After trial and error, they discovered a trend in their most engaging communications and now use it to drive their internal communication content planning guides the creation of communication. This is: “Communicate close to the heart.”

Communicating close to the heart means leaders must:

  • Stop sharing a majority of global news. Start sharing a majority of local news (close to the heart of the receiver)
  • Stop communicating abstract corporate decisions. Start sharing the impact on daily work (what is in it for me)
  • Stop only sharing big achievements. Start sharing small everyday wins

Do not ignore the power of dynamic information though. Enable knowledge sharing, dialogue, and two-way communication. Stop focusing on static information like merely and plainly sharing a code of conduct. If you do, translate it with a story for easy on-the-job application. Communication needs to be relevant and context-related. Make employees feel seen and they will give you so much value back.

2. Simplify storytelling by suggesting structure.

There are lots of good templates out there. Management could suggest (not mandate) structures that guide storytelling and make it easy for communicators to convey information internally.

A very popular framework is SCQA:

Situation – What is happening? What has happened prior to the experience?
Challenge – What barriers and obstacles were present? What possible problems and complications are ahead? Situation and challenge explain WHY.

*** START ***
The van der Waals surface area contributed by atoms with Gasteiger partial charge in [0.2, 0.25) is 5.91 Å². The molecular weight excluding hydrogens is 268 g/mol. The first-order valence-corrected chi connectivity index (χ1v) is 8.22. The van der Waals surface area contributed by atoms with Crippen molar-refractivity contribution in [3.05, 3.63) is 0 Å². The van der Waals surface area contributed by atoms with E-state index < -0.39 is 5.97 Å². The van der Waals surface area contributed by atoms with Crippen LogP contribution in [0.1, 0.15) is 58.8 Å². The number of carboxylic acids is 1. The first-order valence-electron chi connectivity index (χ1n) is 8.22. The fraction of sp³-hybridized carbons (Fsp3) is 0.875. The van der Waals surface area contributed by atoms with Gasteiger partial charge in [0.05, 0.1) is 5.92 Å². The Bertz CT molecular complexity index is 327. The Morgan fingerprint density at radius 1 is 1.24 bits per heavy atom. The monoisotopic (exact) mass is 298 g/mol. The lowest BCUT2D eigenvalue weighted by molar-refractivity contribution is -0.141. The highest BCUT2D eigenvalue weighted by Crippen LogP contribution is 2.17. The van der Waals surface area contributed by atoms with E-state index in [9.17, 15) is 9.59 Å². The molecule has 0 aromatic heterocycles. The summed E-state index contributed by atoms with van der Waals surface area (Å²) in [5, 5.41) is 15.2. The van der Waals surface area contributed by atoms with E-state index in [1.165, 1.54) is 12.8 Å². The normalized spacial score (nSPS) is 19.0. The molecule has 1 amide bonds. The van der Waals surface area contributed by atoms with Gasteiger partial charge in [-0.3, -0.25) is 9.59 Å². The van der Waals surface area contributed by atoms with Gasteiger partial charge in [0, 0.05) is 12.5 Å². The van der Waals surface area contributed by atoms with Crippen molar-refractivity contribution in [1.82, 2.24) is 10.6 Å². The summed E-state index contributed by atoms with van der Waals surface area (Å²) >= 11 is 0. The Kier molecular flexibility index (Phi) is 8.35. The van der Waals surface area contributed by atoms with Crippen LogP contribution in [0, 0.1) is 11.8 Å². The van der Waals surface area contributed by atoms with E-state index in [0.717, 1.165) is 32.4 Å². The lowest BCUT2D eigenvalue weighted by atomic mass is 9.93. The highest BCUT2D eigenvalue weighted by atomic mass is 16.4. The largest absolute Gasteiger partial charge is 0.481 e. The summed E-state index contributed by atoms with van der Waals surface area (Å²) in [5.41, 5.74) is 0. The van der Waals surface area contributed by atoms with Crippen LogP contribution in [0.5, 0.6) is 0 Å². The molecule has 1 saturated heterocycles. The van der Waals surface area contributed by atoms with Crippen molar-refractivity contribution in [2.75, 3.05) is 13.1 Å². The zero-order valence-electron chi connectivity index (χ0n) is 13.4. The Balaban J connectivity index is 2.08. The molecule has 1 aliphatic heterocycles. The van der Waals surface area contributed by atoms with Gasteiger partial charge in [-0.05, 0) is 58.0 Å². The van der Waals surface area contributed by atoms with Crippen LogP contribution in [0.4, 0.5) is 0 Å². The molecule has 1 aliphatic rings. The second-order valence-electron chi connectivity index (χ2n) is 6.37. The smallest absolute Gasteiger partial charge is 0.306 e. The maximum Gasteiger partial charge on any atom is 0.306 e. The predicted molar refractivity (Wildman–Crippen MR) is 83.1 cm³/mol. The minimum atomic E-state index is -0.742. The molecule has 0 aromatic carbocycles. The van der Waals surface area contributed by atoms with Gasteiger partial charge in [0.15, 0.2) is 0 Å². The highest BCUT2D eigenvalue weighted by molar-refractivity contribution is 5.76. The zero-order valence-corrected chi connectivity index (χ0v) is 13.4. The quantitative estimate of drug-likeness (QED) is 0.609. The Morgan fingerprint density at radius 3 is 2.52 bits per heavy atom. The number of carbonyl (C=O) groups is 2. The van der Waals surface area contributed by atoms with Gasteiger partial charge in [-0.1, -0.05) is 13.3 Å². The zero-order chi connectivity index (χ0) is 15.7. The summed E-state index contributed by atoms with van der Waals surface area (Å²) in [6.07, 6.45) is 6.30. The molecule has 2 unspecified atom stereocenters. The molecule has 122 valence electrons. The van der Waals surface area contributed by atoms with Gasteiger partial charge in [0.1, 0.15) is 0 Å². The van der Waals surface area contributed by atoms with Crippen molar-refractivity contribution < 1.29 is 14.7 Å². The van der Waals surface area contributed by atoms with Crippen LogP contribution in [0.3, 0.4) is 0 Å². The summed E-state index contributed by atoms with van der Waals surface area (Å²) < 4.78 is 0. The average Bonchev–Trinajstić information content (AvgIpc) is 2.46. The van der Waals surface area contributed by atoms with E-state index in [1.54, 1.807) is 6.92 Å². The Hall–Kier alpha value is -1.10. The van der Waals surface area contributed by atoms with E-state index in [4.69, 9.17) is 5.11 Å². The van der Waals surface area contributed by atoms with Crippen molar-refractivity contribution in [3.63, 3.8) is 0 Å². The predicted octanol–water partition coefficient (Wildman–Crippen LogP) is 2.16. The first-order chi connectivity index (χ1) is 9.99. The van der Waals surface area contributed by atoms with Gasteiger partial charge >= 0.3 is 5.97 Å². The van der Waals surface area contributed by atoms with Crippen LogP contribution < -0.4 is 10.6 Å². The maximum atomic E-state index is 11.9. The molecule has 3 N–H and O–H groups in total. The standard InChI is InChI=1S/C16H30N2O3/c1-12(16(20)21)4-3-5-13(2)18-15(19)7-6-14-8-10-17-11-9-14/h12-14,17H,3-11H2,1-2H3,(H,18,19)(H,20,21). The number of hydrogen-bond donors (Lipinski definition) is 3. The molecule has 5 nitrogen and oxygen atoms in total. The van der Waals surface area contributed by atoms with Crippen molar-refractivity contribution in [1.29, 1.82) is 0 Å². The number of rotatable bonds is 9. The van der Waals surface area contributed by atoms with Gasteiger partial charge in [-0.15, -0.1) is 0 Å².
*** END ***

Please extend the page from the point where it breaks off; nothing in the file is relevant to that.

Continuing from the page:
Question – Which challenge did I or am I choosing to solve, often stated like a question. Question describes WHAT.
Answer – How did I solve it? Answer outline HOW.

Take a look at the structure of this article. It loosely follows SCQA!

3. Make sharing comfortable for all employees.

Suggesting a structure or template may work for communicating top-down. However, once you have the right platform for employees, encourage people to start sharing more freely with their colleagues as well! Some organizations are already embracing open communication. With Actimo, the 360° employee app, industry leaders enable a feature called the “Social Wall” for employees to engage with one another.

In the beginning, the Actimo team has sometimes heard “Why are our employees not sharing? It is so easy to just click there and start writing.” Yet, the truth is, while the right platform provides a space to do so, some people may be reluctant to be the first to share.

Thoughts that create friction can be:

  • Am I sharing too much?
  • What if my colleagues think bad of me?
  • What will my manager think?

To combat this, Lagkagehuset, for instance, was successful in designating ambassadors to spark initial digital engagement.

Furthermore, managers and leaders may also need to lead by example and share stories from their experience with their organization. This may help create a safe environment for sharing. We are all human beings. Being able to see other people makes you want to share a little of who you are.

That’s it. Remember: Integrate what resonates and throw the rest away.

 

This blog post was written by Christian Lykke-Rasmussen, Senior Customer Success Manager at Actimo – a Kahoot! company. He is a learning practitioner, best practice curator, and storyteller. Christian is committed to the mission of making learning awesome.